California farmers are known for producing some of the finest fruits, vegetables and nuts in the world. But what if the state’s big agriculture also included marijuana?
Some Central Valley growers are already eyeing that possibility, including Los Banos farmer Cannon Michael.
A few years ago Michael discovered a 1-acre illegal marijuana grow on his land.
“They had made reservoirs and they were pumping water,” Michael says. “They had buried generators. They had this whole encampment and we knew nothing about it.”
He says the forbidden plantation was worth around $19 million. That’s more than he makes on 11,000 acres of tomatoes, cotton and other crops in one year. It got him thinking.
“I don’t know, I guess if I thought if I put in a 200-acre planting of marijuana, would the market sustain that?” says Michael.
Cannabis becoming a major player in big agriculture depends on whether Californians vote to legalize pot. If a legalization measure passes, the state would still have to develop regulations on how marijuana can be grown — and farmers would have to figure out which crops grow best. Even still, becoming a big grower early on makes sense for farmers like Cannon Michael, who have land and resources.
“To me it’s just another potential option for something that could be a benefit to the farm, and then also make some money hopefully,” Michael says.
But small farmers already growing legal medical marijuana say they don’t want big ag to push out smaller existing farms.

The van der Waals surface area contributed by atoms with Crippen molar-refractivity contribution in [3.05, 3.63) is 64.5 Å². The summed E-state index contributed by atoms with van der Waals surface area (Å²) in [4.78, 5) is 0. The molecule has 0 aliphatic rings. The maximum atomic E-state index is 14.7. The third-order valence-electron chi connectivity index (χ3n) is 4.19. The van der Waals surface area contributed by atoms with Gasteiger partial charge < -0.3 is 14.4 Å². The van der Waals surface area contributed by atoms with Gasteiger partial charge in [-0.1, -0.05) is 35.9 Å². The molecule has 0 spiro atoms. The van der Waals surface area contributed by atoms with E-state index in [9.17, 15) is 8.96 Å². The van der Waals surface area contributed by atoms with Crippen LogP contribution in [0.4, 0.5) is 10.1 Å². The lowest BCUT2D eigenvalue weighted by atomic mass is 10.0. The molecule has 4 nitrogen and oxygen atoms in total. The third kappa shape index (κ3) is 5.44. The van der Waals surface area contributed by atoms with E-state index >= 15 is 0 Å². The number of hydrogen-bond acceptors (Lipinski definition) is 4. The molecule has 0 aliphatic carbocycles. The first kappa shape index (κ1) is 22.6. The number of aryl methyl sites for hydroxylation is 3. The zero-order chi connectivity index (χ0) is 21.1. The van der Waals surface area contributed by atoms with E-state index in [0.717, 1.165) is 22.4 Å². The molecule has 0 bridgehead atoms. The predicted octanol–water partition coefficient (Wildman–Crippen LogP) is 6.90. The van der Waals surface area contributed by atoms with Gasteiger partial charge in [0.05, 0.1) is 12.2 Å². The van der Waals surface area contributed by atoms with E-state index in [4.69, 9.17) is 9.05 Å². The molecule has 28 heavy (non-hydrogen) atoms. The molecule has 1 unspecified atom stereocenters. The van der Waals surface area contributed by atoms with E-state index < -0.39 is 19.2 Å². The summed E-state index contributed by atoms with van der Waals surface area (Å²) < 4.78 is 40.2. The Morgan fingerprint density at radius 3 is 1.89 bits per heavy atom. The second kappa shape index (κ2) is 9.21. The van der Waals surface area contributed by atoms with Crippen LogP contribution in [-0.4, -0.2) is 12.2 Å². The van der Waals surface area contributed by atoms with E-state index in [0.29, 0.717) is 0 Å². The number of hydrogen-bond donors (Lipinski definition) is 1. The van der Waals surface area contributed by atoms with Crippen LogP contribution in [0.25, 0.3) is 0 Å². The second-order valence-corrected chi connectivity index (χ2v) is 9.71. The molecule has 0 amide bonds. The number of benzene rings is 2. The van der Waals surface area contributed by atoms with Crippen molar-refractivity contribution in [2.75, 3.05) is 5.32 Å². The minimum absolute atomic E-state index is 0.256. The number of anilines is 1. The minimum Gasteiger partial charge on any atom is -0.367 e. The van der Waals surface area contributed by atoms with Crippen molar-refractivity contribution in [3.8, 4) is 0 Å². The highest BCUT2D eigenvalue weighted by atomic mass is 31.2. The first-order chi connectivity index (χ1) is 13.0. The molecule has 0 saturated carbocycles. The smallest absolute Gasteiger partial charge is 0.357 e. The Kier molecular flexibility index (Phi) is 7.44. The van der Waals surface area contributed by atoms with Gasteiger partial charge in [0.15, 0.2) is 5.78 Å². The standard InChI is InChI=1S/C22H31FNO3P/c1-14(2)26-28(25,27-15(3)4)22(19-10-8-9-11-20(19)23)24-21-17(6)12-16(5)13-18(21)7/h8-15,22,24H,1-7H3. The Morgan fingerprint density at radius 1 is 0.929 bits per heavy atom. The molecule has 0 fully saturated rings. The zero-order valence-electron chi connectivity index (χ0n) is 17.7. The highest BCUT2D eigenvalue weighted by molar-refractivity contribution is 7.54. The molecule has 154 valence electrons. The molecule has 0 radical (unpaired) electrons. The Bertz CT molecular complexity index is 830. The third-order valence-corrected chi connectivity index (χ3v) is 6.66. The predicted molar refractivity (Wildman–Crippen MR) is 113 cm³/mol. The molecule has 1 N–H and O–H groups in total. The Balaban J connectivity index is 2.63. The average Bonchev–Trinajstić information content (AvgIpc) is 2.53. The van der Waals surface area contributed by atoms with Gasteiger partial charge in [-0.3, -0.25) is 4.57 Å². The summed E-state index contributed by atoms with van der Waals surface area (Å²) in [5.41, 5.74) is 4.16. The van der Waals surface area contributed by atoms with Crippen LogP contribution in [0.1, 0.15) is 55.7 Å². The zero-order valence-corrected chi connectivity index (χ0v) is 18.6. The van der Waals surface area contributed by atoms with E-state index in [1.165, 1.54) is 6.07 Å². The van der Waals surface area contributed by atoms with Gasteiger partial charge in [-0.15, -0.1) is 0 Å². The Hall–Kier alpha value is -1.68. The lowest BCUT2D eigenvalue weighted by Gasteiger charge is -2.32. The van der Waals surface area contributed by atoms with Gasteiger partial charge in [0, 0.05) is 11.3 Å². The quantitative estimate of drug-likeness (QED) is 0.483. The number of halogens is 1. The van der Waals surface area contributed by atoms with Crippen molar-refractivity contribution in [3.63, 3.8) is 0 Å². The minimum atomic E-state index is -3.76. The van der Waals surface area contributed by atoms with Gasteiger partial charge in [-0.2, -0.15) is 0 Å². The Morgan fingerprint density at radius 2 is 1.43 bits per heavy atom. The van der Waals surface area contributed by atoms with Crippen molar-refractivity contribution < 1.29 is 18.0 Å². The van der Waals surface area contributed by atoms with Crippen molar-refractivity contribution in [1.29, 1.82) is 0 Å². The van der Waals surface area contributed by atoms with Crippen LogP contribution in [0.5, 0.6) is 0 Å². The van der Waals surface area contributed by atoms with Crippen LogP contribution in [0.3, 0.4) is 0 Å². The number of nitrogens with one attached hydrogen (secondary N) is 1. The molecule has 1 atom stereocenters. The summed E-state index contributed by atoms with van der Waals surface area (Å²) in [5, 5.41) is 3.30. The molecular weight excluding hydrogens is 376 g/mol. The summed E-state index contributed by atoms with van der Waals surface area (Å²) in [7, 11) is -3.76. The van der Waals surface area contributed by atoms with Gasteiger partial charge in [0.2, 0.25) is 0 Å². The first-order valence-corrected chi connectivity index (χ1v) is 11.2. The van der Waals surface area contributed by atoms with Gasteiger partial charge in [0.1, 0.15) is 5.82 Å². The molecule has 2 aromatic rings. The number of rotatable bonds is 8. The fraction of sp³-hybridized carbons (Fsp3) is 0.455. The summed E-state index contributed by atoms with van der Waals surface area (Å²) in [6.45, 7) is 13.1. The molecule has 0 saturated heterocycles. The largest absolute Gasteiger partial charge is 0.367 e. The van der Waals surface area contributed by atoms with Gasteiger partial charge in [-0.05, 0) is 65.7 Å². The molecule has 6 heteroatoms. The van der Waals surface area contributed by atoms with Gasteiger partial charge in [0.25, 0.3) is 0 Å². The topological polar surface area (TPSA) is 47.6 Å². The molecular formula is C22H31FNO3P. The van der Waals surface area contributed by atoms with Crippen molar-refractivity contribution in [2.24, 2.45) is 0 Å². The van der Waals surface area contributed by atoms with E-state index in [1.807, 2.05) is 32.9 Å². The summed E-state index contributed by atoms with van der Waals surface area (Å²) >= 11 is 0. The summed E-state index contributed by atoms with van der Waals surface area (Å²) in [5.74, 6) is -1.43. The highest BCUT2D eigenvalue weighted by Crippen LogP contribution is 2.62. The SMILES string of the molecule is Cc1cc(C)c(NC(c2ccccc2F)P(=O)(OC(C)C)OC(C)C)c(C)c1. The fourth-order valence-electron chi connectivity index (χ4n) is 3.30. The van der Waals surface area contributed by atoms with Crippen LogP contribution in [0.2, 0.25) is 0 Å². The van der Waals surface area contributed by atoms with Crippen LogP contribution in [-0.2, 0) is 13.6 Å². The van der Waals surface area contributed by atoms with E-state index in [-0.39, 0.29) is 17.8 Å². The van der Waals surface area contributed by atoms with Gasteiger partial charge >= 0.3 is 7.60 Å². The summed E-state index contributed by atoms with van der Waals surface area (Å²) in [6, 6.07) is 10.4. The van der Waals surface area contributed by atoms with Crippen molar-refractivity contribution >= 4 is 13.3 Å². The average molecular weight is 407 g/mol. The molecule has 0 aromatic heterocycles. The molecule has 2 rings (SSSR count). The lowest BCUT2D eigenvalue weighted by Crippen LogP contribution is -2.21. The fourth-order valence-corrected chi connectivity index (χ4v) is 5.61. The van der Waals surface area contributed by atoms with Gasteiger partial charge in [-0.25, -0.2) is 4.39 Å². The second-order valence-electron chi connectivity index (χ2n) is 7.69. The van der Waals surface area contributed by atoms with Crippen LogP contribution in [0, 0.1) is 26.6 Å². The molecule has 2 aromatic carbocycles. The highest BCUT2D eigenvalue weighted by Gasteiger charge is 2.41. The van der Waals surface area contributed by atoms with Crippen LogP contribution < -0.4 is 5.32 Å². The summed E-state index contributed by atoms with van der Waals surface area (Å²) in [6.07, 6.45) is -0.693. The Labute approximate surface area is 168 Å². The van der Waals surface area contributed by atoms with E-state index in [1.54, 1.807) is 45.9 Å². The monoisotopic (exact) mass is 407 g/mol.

“I don’t really see any clear benefit,” says Hezekiah Allen with the California Growers Association, representing over 500 members. “Certainly our hope is that we kind of avoid consolidation and we don’t really move in that direction.”
Allen does think there is one role big farms can play: growing hemp, which has lower THC levels and can be used to make paper, cloth and soap.
Even if marijuana cultivation becomes legal across the state, a big question still looms. Will law enforcement crack down on these new growers if cannabis remains illegal under federal law?
Federal raids on medical marijuana are still happening in California. Some local sheriffs are going after pot farms, too. Fresno County Sheriff Margaret Mims, for example, has waged an all-out war on marijuana, raiding grows not only in cities but in the Sierra Nevada and on farmland.
“For me it really started out as the violence issue: the home invasion robberies, the homicides, the assaults, the assaults with a deadly weapon,” Mims says. “All of that started increasing in these large marijuana grows.”
Her officers have encountered gangs, booby traps and military-grade weapons at grow sites.
“If we again start allowing people to have these large grows, the violence will go up again,” says Mims.
She hopes whatever initiative passes includes some sort of control by local law enforcement.
“As long as that happens, we’re all going to come out ahead because then cities and counties can make up their own minds about what they want to do with their own land-use ordinances,” says Mims.
She also doesn’t think farmers used to growing peaches or tomatoes will want to pay taxes and fees that could come with legalizing the marijuana crop.
But companies that sell supplies for growing medical marijuana say they’re getting ready for a boom if big ag gets in on the game.
At Current Culture H20, a hydroponics company in Fresno, Christian Long sells water-based systems to help people grow all sorts of plants and vegetables. But most of his business comes from people growing cannabis.
One of his systems consists of 12 tubs connected together with PVC pipes to grow broccoli. It’s a modular system that could be used on large-scale farms.
“We’re not leaving the hobby segment, but we’re creating a whole new segment in our business that’s specifically for commercial,” says Long.
He’s expanding his warehouse by 22,000 feet, anticipating that orders will increase if a measure legalizing recreational marijuana passes later this fall.